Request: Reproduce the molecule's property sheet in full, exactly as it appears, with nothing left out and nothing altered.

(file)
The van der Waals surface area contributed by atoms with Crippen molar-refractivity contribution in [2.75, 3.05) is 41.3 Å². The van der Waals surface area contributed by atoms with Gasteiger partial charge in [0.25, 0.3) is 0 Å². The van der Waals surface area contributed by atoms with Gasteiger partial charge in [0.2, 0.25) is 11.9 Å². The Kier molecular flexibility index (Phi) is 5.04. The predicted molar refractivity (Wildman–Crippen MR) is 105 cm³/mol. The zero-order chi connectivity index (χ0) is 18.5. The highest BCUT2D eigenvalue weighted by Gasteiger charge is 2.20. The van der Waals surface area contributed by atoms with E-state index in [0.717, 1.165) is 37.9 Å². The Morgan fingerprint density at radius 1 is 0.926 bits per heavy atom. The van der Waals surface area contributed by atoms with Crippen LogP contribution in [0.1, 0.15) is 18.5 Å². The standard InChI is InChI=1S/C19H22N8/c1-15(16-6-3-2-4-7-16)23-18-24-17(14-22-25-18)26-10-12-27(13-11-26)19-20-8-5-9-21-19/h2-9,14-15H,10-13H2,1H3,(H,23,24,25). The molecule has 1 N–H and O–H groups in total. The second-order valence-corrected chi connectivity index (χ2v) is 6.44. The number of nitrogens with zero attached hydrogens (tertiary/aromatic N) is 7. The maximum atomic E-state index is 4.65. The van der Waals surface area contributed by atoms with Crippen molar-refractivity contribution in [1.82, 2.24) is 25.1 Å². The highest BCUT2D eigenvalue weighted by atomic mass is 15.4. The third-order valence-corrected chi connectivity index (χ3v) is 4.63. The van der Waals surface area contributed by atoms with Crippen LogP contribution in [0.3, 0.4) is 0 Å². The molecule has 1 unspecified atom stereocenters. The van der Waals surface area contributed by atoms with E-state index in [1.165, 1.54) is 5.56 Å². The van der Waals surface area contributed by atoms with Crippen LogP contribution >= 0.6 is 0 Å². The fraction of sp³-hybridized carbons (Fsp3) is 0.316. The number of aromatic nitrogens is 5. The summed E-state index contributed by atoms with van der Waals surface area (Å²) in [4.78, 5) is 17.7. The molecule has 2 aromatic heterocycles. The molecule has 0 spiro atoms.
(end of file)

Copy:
The van der Waals surface area contributed by atoms with Crippen molar-refractivity contribution in [2.75, 3.05) is 41.3 Å². The van der Waals surface area contributed by atoms with Gasteiger partial charge in [0.25, 0.3) is 0 Å². The van der Waals surface area contributed by atoms with Gasteiger partial charge in [0.2, 0.25) is 11.9 Å². The Kier molecular flexibility index (Phi) is 5.04. The predicted molar refractivity (Wildman–Crippen MR) is 105 cm³/mol. The zero-order chi connectivity index (χ0) is 18.5. The highest BCUT2D eigenvalue weighted by Gasteiger charge is 2.20. The van der Waals surface area contributed by atoms with E-state index in [0.717, 1.165) is 37.9 Å². The Morgan fingerprint density at radius 1 is 0.926 bits per heavy atom. The van der Waals surface area contributed by atoms with Crippen LogP contribution in [0.1, 0.15) is 18.5 Å². The standard InChI is InChI=1S/C19H22N8/c1-15(16-6-3-2-4-7-16)23-18-24-17(14-22-25-18)26-10-12-27(13-11-26)19-20-8-5-9-21-19/h2-9,14-15H,10-13H2,1H3,(H,23,24,25). The molecule has 1 N–H and O–H groups in total. The second-order valence-corrected chi connectivity index (χ2v) is 6.44. The number of nitrogens with zero attached hydrogens (tertiary/aromatic N) is 7. The maximum atomic E-state index is 4.65. The van der Waals surface area contributed by atoms with Crippen molar-refractivity contribution in [1.82, 2.24) is 25.1 Å². The highest BCUT2D eigenvalue weighted by atomic mass is 15.4. The third-order valence-corrected chi connectivity index (χ3v) is 4.63. The van der Waals surface area contributed by atoms with Crippen LogP contribution in [0.3, 0.4) is 0 Å². The molecule has 1 unspecified atom stereocenters. The van der Waals surface area contributed by atoms with E-state index in [1.165, 1.54) is 5.56 Å². The van der Waals surface area contributed by atoms with Crippen LogP contribution >= 0.6 is 0 Å². The fraction of sp³-hybridized carbons (Fsp3) is 0.316. The number of aromatic nitrogens is 5. The summed E-state index contributed by atoms with van der Waals surface area (Å²) in [4.78, 5) is 17.7. The molecule has 2 aromatic heterocycles. The molecule has 0 spiro atoms.